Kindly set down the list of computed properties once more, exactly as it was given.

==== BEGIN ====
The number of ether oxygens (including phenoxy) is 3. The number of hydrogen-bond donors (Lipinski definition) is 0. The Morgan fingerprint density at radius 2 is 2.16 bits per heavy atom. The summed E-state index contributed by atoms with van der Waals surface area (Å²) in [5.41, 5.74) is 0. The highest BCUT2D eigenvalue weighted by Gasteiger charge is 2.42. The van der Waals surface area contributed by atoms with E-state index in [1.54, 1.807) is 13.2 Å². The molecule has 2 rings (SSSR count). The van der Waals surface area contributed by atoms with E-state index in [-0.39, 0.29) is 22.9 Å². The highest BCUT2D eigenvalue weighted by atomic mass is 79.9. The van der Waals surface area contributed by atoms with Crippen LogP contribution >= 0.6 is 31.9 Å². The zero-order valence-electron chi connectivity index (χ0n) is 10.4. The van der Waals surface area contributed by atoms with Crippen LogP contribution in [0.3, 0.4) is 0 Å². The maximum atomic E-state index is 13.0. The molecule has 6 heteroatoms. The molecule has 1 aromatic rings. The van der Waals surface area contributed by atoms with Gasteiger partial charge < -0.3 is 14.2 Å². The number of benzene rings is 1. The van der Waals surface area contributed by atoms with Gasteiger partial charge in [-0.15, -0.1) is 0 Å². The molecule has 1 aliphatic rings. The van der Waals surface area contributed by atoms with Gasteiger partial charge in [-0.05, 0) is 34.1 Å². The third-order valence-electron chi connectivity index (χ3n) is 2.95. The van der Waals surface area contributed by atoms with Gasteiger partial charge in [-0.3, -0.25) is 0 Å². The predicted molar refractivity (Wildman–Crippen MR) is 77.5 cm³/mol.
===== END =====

The number of ether oxygens (including phenoxy) is 3. The number of hydrogen-bond donors (Lipinski definition) is 0. The Morgan fingerprint density at radius 2 is 2.16 bits per heavy atom. The summed E-state index contributed by atoms with van der Waals surface area (Å²) in [5.41, 5.74) is 0. The highest BCUT2D eigenvalue weighted by Gasteiger charge is 2.42. The van der Waals surface area contributed by atoms with E-state index in [1.54, 1.807) is 13.2 Å². The molecule has 2 rings (SSSR count). The van der Waals surface area contributed by atoms with E-state index in [-0.39, 0.29) is 22.9 Å². The highest BCUT2D eigenvalue weighted by atomic mass is 79.9. The van der Waals surface area contributed by atoms with Crippen LogP contribution >= 0.6 is 31.9 Å². The zero-order valence-electron chi connectivity index (χ0n) is 10.4. The van der Waals surface area contributed by atoms with Crippen LogP contribution in [0.3, 0.4) is 0 Å². The maximum atomic E-state index is 13.0. The molecule has 6 heteroatoms. The molecule has 1 aromatic rings. The van der Waals surface area contributed by atoms with Gasteiger partial charge < -0.3 is 14.2 Å². The number of benzene rings is 1. The van der Waals surface area contributed by atoms with Gasteiger partial charge in [-0.15, -0.1) is 0 Å². The molecule has 1 aliphatic rings. The van der Waals surface area contributed by atoms with Gasteiger partial charge in [-0.05, 0) is 34.1 Å². The third-order valence-electron chi connectivity index (χ3n) is 2.95. The van der Waals surface area contributed by atoms with Gasteiger partial charge in [-0.3, -0.25) is 0 Å². The predicted molar refractivity (Wildman–Crippen MR) is 77.5 cm³/mol.